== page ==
Hey there, design reader!
Welcome to week five of my UX Academy Journey. For those of you who are new to these posts, this series covers my experience as a part-time student at Designlab’s UX Academy, Weingart cohort.
Let’s dig in!
Where we left off: After a month of the program under my belt, week four was all about rolling up the most valuable lessons I’d learned thus far into a short list of (newbie) tips from the tip of the UXA iceberg. With the battle of the big bad schedule boss behind me, I had turned my sights to leaving Procrastination Station in my rearview. While I’m still not fully caught up (hello, goals for weeks six and seven!), this train was slowing for no one. Full steam ahead! Next stop: the Research Roundabout.
As part of our “research ramp-up” exercise, we did a quick competitive analysis and mapped out some provisional user personas
As a person who is obsessed with research to the point of overdoing it, it never ceases to amaze me how many industries are able to exist without letting the research do most of the heavy lifting. It’s also a large part of what makes UX design the industry rocketship of the future, and what makes this UXA Journey so fun—it uses research to create real and effective results, and makes the whole process of digging in sexy again (except for with people like me, for which it has never stopped being sexy).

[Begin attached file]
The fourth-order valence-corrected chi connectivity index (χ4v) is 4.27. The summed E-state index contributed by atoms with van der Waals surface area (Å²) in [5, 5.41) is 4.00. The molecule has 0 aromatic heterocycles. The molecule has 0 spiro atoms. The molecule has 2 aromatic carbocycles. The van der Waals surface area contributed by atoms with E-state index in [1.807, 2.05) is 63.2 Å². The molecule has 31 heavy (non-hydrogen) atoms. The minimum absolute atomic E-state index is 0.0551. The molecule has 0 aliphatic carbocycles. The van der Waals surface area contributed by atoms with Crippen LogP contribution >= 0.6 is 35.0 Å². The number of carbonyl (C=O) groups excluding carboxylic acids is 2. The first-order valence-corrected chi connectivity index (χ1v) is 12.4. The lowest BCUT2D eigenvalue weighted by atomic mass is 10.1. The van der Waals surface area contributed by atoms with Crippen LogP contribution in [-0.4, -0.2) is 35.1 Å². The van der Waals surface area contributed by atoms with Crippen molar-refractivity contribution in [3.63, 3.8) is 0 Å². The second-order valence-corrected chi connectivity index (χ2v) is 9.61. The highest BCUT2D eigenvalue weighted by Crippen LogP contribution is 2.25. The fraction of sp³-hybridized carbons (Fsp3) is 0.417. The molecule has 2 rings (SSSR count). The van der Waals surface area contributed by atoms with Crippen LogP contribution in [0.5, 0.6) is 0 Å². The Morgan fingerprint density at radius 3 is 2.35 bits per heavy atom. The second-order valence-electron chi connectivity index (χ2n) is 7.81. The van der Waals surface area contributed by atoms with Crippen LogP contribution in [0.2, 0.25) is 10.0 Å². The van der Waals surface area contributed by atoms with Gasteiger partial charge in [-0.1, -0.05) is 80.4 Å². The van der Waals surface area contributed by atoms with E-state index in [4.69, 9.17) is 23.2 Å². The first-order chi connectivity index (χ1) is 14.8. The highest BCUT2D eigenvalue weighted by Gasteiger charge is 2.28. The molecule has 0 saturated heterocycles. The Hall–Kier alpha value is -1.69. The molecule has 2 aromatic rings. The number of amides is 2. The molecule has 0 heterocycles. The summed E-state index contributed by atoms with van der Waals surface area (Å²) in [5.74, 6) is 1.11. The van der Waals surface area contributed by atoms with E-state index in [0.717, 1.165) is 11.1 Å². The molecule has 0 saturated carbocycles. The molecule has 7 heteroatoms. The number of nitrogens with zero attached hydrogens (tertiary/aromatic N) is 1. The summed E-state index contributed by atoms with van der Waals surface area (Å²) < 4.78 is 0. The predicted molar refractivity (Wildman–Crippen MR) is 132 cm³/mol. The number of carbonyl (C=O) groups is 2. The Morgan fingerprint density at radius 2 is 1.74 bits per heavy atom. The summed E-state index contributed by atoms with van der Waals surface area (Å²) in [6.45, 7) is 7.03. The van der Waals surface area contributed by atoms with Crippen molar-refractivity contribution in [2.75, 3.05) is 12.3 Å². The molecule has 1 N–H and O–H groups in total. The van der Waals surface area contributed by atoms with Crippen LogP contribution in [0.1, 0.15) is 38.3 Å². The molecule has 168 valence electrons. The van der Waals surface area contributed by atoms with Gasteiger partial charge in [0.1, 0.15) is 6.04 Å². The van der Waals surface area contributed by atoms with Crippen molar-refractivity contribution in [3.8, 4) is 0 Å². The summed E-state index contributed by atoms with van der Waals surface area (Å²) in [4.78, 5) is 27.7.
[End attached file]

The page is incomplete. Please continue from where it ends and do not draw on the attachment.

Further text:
Plenty of UX-ers wax poetic about the importance of user research to the design process. For me, as a former journalist and avid storyteller, research is where it all begins, always. Well, actually, quite often it all begins with assumptions, but I digress.